My Dad, Part 1

We have slowed a bit.

Our passion for the open road (at least on the part of our youngest member) has cooled some. I still feel like I could drive for another two years before my anger subsides. But the ten year old runs the roost these days. He gets car sick.

So we were slow to leave my uncle’s home in New Orleans and head out to Alabama to my granddaddy’s house. Fortunately the drive was the shortest we’ve done yet beside Arizona’s to Sierra Vista.

We met my granddaddy and his wife for lunch at a nice little Mexican restaurant and then headed to their beautiful, quiet home in the small town of Bay Minette. It didn’t take long for my granddaddy to tell me that he had to catch himself because my son reminds him so much of my dad. Especially when he opens his mouth.

dad

My daddy, when he was just a boy.

I should explain here that my father passed away when I was only four. He was training to be a helicopter pilot with the navy and the helicopter he was in apparently had a malfunction where the engine stopped and then the helicopter exploded mid-air.

He was only 28.

My grandfather sat me down with photo albums and newspaper clippings and I spent the entire afternoon taking photos of everything to preserve them. They were almost destroyed (and many photos were) during Katrina. Many pages are water damaged or ruined.

It was then that I realized that the new home my granddaddy and his wife now live in is only a couple miles from where my daddy crashed.

I held back tears as I drove into Alabama remembering that my daddy had died in this state but I had no idea how close I would be staying.

The day was rich in stories, emotions and recollections. Tomorrow we plan to visit his grave and the base where he was stationed. Last time I visited where he was buried I was eight. I took him blue flowers. I hope to find some more blue flowers tomorrow before we head out.

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About supportmidwifekatiemccall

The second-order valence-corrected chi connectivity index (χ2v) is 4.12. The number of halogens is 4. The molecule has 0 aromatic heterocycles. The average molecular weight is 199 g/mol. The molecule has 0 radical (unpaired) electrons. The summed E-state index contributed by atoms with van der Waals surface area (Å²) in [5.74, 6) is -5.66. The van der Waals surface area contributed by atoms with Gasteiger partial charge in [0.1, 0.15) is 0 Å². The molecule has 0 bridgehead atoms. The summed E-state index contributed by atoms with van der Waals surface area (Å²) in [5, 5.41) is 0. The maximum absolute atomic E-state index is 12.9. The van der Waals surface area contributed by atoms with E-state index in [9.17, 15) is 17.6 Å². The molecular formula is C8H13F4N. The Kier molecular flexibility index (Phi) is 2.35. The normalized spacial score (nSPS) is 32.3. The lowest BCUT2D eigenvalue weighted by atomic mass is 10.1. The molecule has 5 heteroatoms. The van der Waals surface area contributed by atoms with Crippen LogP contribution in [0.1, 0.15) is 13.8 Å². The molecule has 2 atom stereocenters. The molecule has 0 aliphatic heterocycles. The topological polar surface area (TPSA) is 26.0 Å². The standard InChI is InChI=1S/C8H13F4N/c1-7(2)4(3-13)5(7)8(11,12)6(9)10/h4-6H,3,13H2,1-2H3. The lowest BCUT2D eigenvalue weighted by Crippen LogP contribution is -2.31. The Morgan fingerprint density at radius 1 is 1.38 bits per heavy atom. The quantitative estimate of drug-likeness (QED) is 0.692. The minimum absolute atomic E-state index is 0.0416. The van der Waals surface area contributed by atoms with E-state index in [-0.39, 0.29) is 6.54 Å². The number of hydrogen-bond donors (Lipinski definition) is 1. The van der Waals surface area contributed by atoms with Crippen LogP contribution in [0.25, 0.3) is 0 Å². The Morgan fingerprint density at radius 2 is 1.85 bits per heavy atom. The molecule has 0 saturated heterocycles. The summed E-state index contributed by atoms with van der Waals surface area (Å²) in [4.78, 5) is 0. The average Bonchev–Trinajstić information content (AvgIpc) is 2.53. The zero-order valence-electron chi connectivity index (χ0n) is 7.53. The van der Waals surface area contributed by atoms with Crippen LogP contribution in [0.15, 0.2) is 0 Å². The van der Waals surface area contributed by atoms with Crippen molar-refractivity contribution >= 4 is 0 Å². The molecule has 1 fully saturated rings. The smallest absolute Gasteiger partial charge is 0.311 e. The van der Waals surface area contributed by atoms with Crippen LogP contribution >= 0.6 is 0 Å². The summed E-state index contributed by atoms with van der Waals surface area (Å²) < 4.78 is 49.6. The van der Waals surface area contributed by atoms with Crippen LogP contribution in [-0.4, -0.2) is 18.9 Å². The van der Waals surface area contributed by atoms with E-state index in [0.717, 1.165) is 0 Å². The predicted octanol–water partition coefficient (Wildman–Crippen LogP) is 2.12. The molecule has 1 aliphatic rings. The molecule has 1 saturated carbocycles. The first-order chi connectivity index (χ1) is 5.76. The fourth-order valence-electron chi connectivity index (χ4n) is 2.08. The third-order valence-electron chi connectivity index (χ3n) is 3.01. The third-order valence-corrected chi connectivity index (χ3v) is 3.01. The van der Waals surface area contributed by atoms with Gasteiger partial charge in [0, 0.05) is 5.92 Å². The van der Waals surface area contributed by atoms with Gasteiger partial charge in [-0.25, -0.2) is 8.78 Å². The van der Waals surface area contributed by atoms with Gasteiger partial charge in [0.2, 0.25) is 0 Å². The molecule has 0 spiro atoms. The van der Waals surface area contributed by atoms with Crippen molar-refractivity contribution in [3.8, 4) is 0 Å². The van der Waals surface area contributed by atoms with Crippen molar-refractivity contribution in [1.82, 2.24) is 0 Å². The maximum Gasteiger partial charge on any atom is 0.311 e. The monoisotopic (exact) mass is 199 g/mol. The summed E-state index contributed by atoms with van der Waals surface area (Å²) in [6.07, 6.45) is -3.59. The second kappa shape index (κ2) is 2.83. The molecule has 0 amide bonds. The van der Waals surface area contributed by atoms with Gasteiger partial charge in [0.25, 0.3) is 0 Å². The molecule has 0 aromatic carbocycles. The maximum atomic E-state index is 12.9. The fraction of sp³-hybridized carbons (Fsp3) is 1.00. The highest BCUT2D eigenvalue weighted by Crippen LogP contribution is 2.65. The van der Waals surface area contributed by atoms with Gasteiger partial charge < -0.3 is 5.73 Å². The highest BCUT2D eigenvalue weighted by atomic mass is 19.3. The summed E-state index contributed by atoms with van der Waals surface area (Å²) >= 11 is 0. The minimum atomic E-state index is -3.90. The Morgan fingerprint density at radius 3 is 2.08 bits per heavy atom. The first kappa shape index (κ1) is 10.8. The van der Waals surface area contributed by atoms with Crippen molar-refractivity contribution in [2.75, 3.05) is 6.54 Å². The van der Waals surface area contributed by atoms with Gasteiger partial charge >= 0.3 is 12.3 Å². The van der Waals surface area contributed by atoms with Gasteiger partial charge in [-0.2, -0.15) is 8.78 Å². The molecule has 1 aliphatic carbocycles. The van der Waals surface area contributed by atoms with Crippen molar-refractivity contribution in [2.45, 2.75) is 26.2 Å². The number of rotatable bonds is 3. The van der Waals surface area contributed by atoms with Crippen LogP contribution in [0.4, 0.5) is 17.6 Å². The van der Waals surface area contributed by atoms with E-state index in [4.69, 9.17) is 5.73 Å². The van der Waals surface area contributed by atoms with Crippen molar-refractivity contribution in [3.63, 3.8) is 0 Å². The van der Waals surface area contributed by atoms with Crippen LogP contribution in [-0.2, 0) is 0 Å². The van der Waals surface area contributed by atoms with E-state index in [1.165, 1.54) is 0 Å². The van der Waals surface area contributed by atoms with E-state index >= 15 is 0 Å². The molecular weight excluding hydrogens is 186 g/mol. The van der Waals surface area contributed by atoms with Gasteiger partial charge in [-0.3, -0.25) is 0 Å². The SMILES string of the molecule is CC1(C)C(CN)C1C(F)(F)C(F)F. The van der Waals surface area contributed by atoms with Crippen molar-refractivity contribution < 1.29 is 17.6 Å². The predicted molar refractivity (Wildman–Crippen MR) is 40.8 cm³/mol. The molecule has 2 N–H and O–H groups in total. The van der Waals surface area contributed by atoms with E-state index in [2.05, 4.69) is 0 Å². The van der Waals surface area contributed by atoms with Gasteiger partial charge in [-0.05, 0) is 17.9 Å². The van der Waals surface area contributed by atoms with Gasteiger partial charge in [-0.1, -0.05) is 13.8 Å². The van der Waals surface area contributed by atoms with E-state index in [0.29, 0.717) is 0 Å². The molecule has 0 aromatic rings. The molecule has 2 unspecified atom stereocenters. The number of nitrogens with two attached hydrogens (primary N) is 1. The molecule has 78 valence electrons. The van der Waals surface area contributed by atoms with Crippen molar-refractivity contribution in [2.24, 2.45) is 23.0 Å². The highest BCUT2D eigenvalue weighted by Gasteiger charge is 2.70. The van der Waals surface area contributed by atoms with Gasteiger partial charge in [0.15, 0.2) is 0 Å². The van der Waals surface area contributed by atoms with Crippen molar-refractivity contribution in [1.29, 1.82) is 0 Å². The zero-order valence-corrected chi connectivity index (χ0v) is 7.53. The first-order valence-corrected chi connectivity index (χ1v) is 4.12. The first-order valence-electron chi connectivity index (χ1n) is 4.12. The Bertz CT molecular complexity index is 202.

Katie McCall was born at Pomona Valley Hospital in Southern California by scheduled c-section as a frank breech due to the current medical system insistence that breeches should always be delivered that way. Katie's father's family was filled with teachers, her mother's family was filled with healers. It is no surprise then, that she went on to have her own two children and spend her adult life involved in a combination of teaching and healing through midwifery, childbirth education, doula work and serving families in Southern California. Katie attended USC for her general education and then went on to study with the American Academy of Husband Coached Childbirth to become a certified childbirth educator. Shortly thereafter, she certified as a birth doula (labor assistant) with the Association of Labor Assistants and Childbirth Educators. Katie was also mentored through a pregnancy and birth support business called The Birth Connection in Glendale, CA, which Katie later purchased and expanded to include a 1500 square foot education facility, retail store and birthing center. She enrolled in midwifery school and apprenticed with the midwives who ran the birth center as well as with midwives who attended homebirths. She sold her business to pursue her midwifery education full time in 2006 and passed her midwifery (NARM) exam to become a Certified Professional Midwife in 2008. She went on to gain her Midwifery License from the State of CA Medical Board in 2010. Katie has received supplementary education in lactation to become a lactation educator, vaginal birth after cesarean support, support of sexual abuse survivors, aromatherapy and is neonatal and CPR certified. She assisted over 500 couples through childbirth education and attended over 550 births as of 2011. As a Southern California native, she has a wide range of experience, serving mothers from diverse backgrounds. She believes her job is one of empowering women to develop their own trust and connection with their bodies and their babies during their own unique journey into motherhood. If she has learned anything through her experience with birth, it is that every birth is as different as the women who are laboring. On August 17th, 2011 Katharine “Katie” McCall, a licensed midwife, was convicted of practicing medicine with out a license for a 2007 birth she assisted as a student. The charge arose from a home birth where Katie's supervising midwife could not arrive because she was at another birth. Instead of leaving the family to birth unassisted, Katie stayed. She recommended that the family transfer to the hospital and the family refused. They were aware that she was only a student midwife and that she was unable to secure an overseeing mid
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